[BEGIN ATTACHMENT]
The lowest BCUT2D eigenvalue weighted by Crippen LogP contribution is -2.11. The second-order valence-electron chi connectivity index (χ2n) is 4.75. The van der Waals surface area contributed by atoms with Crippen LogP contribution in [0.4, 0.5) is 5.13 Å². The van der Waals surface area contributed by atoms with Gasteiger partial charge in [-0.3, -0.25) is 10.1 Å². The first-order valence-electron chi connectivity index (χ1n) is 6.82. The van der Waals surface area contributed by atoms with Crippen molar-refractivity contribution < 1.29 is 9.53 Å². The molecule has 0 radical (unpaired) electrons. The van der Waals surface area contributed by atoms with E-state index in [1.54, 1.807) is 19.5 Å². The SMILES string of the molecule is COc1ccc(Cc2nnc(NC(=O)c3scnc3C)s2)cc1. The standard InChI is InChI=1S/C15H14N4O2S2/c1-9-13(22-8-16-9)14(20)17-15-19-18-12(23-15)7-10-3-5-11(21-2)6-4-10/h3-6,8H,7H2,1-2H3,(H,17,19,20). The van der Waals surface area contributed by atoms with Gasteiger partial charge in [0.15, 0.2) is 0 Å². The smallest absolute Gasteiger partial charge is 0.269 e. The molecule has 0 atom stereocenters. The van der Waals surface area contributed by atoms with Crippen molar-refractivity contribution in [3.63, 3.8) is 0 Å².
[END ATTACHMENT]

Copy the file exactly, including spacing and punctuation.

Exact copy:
The lowest BCUT2D eigenvalue weighted by Crippen LogP contribution is -2.11. The second-order valence-electron chi connectivity index (χ2n) is 4.75. The van der Waals surface area contributed by atoms with Crippen LogP contribution in [0.4, 0.5) is 5.13 Å². The van der Waals surface area contributed by atoms with Gasteiger partial charge in [-0.3, -0.25) is 10.1 Å². The first-order valence-electron chi connectivity index (χ1n) is 6.82. The van der Waals surface area contributed by atoms with Crippen molar-refractivity contribution < 1.29 is 9.53 Å². The molecule has 0 radical (unpaired) electrons. The van der Waals surface area contributed by atoms with E-state index in [1.54, 1.807) is 19.5 Å². The SMILES string of the molecule is COc1ccc(Cc2nnc(NC(=O)c3scnc3C)s2)cc1. The standard InChI is InChI=1S/C15H14N4O2S2/c1-9-13(22-8-16-9)14(20)17-15-19-18-12(23-15)7-10-3-5-11(21-2)6-4-10/h3-6,8H,7H2,1-2H3,(H,17,19,20). The van der Waals surface area contributed by atoms with Gasteiger partial charge in [0.15, 0.2) is 0 Å². The smallest absolute Gasteiger partial charge is 0.269 e. The molecule has 0 atom stereocenters. The van der Waals surface area contributed by atoms with Crippen molar-refractivity contribution in [3.63, 3.8) is 0 Å².